A walk along the river Ness, the “Ness Walk”, is highly recommended. The source of the river is, of course, the world famous Loch Ness, which was created by the erosion of the “Great Glen Fault”, which runs from south-west Scotland to Inverness and almost splits the country in two parts. The river flows into the sea near Inverness (the Moray Firth), famous for Scotland’s largest pod of Dolphins.
Inverness, the capital of the Highlands, was a Royal Burgh in the county of Inverness-Shire until 1957, when it was recognised as one of the 7 cities of Scotland. The population is estimated to be around 50.000. Street names and road signs in Inverness and surroundings are written in English and Gaelic. Until the 18th Century Gaelic was the official language of the Highlands, including Inverness. But after the battle of Culloden in 1746 the use of Gaelic was outlawed by the English. Even though the language was still used privately in the Highlands and Islands, the official language was now English and, as the Gaelic language went underground, in the 19th Century it lost more and more in importance and wasn’t even taught in schools. Whilst in 1891 30,47% of the population of Inverness still spoke Gaelic, this declined now to a mere 4,8%. However, this is still 5x as many Gaelic speakers as in the rest of Scotland.
In the 11th Century Inverness was ruled by King MacBeth, made famous through William Shakespeare. He lived in the Inverness Castle, built by Malcolm III, which was used as a prison during the Jacobite uprising. The present day castle, made entirely out of red sand stone was built in 1836, to replace the original castle. It overlooks the city and is used as a seat of government. In front of Inverness Castle stands a statue of Flora MacDonald, who helped Bonnie Prince Charlie, “The Young Pretender”, in 1746 to escape the mainland to Isle of Skye, noted in the famous “Skye Boat Song”.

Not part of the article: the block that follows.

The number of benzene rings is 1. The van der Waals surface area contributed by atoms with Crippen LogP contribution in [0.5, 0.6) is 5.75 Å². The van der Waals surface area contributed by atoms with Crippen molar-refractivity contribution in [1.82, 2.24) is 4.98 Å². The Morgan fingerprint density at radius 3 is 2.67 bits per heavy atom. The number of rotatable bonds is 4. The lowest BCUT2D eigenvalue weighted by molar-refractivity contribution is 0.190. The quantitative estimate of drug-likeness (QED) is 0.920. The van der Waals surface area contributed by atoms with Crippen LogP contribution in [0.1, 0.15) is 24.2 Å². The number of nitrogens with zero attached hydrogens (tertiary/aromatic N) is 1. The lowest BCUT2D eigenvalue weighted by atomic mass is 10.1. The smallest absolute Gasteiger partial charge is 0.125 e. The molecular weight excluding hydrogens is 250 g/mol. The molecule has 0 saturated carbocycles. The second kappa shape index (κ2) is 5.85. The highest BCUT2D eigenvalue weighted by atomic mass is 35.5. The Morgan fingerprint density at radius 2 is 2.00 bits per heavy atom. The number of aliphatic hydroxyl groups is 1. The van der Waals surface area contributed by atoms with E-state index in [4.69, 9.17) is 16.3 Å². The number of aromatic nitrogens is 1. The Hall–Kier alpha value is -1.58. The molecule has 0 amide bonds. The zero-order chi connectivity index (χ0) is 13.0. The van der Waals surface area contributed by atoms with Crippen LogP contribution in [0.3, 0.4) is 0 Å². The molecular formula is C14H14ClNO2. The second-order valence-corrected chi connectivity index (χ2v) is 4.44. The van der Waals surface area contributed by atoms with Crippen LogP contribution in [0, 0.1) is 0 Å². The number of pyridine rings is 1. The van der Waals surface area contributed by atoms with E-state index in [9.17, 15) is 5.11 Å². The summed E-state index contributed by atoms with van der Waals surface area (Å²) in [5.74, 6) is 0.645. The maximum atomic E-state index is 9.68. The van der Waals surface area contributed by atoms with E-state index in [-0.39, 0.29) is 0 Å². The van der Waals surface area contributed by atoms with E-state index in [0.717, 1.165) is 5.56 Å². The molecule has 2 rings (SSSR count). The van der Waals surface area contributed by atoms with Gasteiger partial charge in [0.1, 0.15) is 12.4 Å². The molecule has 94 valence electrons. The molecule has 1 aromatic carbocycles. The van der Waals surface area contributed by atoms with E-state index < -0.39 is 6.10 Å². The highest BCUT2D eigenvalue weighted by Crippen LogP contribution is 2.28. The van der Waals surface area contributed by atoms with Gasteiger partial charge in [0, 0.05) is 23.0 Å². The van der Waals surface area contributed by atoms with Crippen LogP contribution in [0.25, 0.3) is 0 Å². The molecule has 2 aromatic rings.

Outlander fans, who want to discover the Capital of the Highlands, like Claire and Frank did, will find no resemblance of the Inverness shown in the series. Because of its historical appearance Falkland was used as Inverness in the 1st and 4th series. Here Claire and Frank spent their second honeymoon, where they stayed in Mrs. Baird’s B&B- the Covenanter Hotel in Falkland. This is also where the scene was shot in which Jamie’s ghost looks up to Claire’s window, whilst Frank drives back to the B&B in the rain. In the 4th series Roger appears in the same place, when he is looking for Brianna. In the 2nd series of Outlander, Falkland’s little cobbled streets where used as Paris in 1746.
Relive the well-known television series by visiting film locations on a guided tour
Visit Scotland’s most popular distilleries, comfortable by train
Enjoy self-guided hiking and travelling by train